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  • Restrictions on imports of Australian coal, China’s plans to reduce carbon emissions and a surge in exports have contributed to power cuts across the country in the last few weeks.
  • The power crunch comes as the massive real estate industry — and related construction — is under tighter scrutiny.

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BEIJING — Local Chinese authorities have abruptly ordered power cuts at many factories in the last week, reflecting a system trying to react to a number of directives from Beijing, and macroeconomic developments.

While a few economists have cut their forecasts on China’s GDP growth as a result, others are still waiting to see the scale of the impact.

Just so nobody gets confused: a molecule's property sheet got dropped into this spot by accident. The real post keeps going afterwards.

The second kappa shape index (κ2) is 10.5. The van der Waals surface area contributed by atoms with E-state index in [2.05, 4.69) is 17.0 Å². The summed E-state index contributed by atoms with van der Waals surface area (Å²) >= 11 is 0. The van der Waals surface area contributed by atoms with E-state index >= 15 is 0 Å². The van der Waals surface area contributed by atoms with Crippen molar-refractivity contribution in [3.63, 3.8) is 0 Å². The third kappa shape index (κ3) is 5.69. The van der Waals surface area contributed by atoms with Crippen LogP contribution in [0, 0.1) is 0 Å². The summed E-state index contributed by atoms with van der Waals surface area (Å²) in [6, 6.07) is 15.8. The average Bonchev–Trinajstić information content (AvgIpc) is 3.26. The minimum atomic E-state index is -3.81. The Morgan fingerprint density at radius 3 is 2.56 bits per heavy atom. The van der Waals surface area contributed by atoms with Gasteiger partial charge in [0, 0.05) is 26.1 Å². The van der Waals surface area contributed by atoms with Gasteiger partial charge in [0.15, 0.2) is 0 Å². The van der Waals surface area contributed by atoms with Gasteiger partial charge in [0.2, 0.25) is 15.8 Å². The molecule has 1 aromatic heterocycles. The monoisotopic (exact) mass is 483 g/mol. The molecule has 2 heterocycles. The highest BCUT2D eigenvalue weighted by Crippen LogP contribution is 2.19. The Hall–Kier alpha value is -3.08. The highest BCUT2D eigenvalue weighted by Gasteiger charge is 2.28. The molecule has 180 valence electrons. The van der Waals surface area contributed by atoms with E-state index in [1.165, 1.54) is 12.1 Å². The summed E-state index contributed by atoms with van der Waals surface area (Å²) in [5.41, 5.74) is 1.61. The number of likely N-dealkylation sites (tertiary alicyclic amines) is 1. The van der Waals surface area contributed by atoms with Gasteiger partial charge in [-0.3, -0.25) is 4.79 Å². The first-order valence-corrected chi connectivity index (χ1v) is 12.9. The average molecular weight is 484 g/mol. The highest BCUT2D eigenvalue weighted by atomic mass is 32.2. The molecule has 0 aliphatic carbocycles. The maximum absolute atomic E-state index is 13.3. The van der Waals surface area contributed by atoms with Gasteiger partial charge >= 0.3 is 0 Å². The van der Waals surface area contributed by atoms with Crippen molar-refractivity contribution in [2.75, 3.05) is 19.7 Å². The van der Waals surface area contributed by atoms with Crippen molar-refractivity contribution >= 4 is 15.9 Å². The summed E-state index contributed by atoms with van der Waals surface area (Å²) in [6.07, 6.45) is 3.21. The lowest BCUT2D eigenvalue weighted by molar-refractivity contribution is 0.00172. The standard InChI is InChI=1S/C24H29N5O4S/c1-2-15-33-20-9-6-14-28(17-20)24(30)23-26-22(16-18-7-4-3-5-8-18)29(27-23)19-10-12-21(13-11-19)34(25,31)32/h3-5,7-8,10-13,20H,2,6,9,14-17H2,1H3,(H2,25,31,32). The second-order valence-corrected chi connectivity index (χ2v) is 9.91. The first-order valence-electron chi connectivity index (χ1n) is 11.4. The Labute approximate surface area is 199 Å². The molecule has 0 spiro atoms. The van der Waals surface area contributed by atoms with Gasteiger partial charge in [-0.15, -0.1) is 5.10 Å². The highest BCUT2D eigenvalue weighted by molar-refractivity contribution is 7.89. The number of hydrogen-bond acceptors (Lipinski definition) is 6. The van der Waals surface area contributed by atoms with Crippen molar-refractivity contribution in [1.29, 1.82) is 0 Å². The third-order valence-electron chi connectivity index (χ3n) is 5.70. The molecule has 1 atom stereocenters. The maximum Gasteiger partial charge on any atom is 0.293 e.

Here’s a broad overview on how the power crunch developed:

Coal supply drops, prices surge

Back in late 2020, China stopped buying coal from Australia, once the Asian giant’s largest source of imported coal. Political tensions between the two countries have escalated after Australia supported an investigation into how Beijing handled the coronavirus pandemic.

Meanwhile, historically cold weather that winter drove up demand for coal. Some cities reportedly restricted electricity use in homes and factories.

Alongside a global surge in commodity prices, thermal coal, the primary fuel for electricity production, saw prices soar by more than 40% over 12 months to around 777 yuan per metric ton ($119.53) in December 2020 on the Zhengzhou Commodity Exchange, according to data from Wind Information.

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